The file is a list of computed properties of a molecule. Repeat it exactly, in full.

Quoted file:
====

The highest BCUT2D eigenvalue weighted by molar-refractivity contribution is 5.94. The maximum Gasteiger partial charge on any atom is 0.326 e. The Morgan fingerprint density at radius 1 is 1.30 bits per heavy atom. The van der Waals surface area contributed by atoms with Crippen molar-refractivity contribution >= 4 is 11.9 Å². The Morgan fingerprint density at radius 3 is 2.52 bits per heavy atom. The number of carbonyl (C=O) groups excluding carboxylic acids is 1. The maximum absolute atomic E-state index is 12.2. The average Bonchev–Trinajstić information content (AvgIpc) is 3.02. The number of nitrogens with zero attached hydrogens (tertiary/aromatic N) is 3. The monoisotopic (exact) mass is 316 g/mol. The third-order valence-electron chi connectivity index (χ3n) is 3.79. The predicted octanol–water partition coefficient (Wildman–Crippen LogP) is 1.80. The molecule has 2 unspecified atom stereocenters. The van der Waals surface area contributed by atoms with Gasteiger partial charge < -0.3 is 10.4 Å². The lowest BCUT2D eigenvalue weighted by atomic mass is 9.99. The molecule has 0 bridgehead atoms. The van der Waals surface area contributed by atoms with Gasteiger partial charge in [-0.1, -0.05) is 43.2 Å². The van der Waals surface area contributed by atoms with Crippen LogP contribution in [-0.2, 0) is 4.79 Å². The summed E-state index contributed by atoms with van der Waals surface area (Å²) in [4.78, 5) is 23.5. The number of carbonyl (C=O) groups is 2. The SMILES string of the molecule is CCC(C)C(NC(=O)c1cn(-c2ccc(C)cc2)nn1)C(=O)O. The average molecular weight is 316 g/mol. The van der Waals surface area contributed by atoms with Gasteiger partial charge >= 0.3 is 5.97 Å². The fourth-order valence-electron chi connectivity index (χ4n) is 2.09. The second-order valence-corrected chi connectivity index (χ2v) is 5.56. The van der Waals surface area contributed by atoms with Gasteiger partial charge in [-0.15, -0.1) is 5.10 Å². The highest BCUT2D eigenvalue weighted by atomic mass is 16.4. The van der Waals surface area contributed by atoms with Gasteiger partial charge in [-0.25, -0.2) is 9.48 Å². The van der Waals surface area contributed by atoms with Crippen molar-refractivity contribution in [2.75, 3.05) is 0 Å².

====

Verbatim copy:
The highest BCUT2D eigenvalue weighted by molar-refractivity contribution is 5.94. The maximum Gasteiger partial charge on any atom is 0.326 e. The Morgan fingerprint density at radius 1 is 1.30 bits per heavy atom. The van der Waals surface area contributed by atoms with Crippen molar-refractivity contribution >= 4 is 11.9 Å². The Morgan fingerprint density at radius 3 is 2.52 bits per heavy atom. The number of carbonyl (C=O) groups excluding carboxylic acids is 1. The maximum absolute atomic E-state index is 12.2. The average Bonchev–Trinajstić information content (AvgIpc) is 3.02. The number of nitrogens with zero attached hydrogens (tertiary/aromatic N) is 3. The monoisotopic (exact) mass is 316 g/mol. The third-order valence-electron chi connectivity index (χ3n) is 3.79. The predicted octanol–water partition coefficient (Wildman–Crippen LogP) is 1.80. The molecule has 2 unspecified atom stereocenters. The van der Waals surface area contributed by atoms with Gasteiger partial charge < -0.3 is 10.4 Å². The lowest BCUT2D eigenvalue weighted by atomic mass is 9.99. The molecule has 0 bridgehead atoms. The van der Waals surface area contributed by atoms with Gasteiger partial charge in [-0.1, -0.05) is 43.2 Å². The van der Waals surface area contributed by atoms with Crippen LogP contribution in [-0.2, 0) is 4.79 Å². The summed E-state index contributed by atoms with van der Waals surface area (Å²) in [4.78, 5) is 23.5. The number of carbonyl (C=O) groups is 2. The SMILES string of the molecule is CCC(C)C(NC(=O)c1cn(-c2ccc(C)cc2)nn1)C(=O)O. The average molecular weight is 316 g/mol. The van der Waals surface area contributed by atoms with Gasteiger partial charge >= 0.3 is 5.97 Å². The fourth-order valence-electron chi connectivity index (χ4n) is 2.09. The second-order valence-corrected chi connectivity index (χ2v) is 5.56. The van der Waals surface area contributed by atoms with Gasteiger partial charge in [-0.15, -0.1) is 5.10 Å². The highest BCUT2D eigenvalue weighted by atomic mass is 16.4. The van der Waals surface area contributed by atoms with Gasteiger partial charge in [-0.25, -0.2) is 9.48 Å². The van der Waals surface area contributed by atoms with Crippen molar-refractivity contribution in [2.75, 3.05) is 0 Å².